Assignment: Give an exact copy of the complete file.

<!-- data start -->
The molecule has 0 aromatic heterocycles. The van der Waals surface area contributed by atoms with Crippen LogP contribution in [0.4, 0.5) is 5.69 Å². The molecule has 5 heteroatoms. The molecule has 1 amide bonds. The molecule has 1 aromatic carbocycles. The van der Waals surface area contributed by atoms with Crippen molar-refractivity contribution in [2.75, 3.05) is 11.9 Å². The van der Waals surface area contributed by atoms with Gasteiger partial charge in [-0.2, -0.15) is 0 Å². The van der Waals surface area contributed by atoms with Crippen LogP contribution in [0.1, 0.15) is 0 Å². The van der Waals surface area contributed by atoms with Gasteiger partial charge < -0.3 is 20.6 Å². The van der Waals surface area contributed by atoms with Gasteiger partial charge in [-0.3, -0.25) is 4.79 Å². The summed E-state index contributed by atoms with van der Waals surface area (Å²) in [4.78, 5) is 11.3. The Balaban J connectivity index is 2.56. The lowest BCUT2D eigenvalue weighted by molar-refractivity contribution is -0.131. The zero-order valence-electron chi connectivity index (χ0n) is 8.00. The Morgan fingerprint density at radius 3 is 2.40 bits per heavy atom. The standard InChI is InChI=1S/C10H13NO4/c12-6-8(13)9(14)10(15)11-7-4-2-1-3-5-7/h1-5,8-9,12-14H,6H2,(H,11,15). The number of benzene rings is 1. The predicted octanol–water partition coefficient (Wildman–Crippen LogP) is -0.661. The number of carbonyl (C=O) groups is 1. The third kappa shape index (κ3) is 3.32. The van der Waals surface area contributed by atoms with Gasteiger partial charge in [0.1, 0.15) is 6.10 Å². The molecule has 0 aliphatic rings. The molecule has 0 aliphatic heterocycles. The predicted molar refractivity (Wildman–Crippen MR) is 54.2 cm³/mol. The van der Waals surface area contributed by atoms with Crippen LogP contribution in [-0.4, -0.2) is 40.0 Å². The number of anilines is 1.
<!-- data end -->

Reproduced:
The molecule has 0 aromatic heterocycles. The van der Waals surface area contributed by atoms with Crippen LogP contribution in [0.4, 0.5) is 5.69 Å². The molecule has 5 heteroatoms. The molecule has 1 amide bonds. The molecule has 1 aromatic carbocycles. The van der Waals surface area contributed by atoms with Crippen molar-refractivity contribution in [2.75, 3.05) is 11.9 Å². The van der Waals surface area contributed by atoms with Gasteiger partial charge in [-0.2, -0.15) is 0 Å². The van der Waals surface area contributed by atoms with Crippen LogP contribution in [0.1, 0.15) is 0 Å². The van der Waals surface area contributed by atoms with Gasteiger partial charge < -0.3 is 20.6 Å². The van der Waals surface area contributed by atoms with Gasteiger partial charge in [-0.3, -0.25) is 4.79 Å². The summed E-state index contributed by atoms with van der Waals surface area (Å²) in [4.78, 5) is 11.3. The Balaban J connectivity index is 2.56. The lowest BCUT2D eigenvalue weighted by molar-refractivity contribution is -0.131. The zero-order valence-electron chi connectivity index (χ0n) is 8.00. The Morgan fingerprint density at radius 3 is 2.40 bits per heavy atom. The standard InChI is InChI=1S/C10H13NO4/c12-6-8(13)9(14)10(15)11-7-4-2-1-3-5-7/h1-5,8-9,12-14H,6H2,(H,11,15). The number of benzene rings is 1. The predicted octanol–water partition coefficient (Wildman–Crippen LogP) is -0.661. The number of carbonyl (C=O) groups is 1. The third kappa shape index (κ3) is 3.32. The van der Waals surface area contributed by atoms with Gasteiger partial charge in [0.1, 0.15) is 6.10 Å². The molecule has 0 aliphatic rings. The molecule has 0 aliphatic heterocycles. The predicted molar refractivity (Wildman–Crippen MR) is 54.2 cm³/mol. The van der Waals surface area contributed by atoms with Crippen LogP contribution in [-0.4, -0.2) is 40.0 Å². The number of anilines is 1.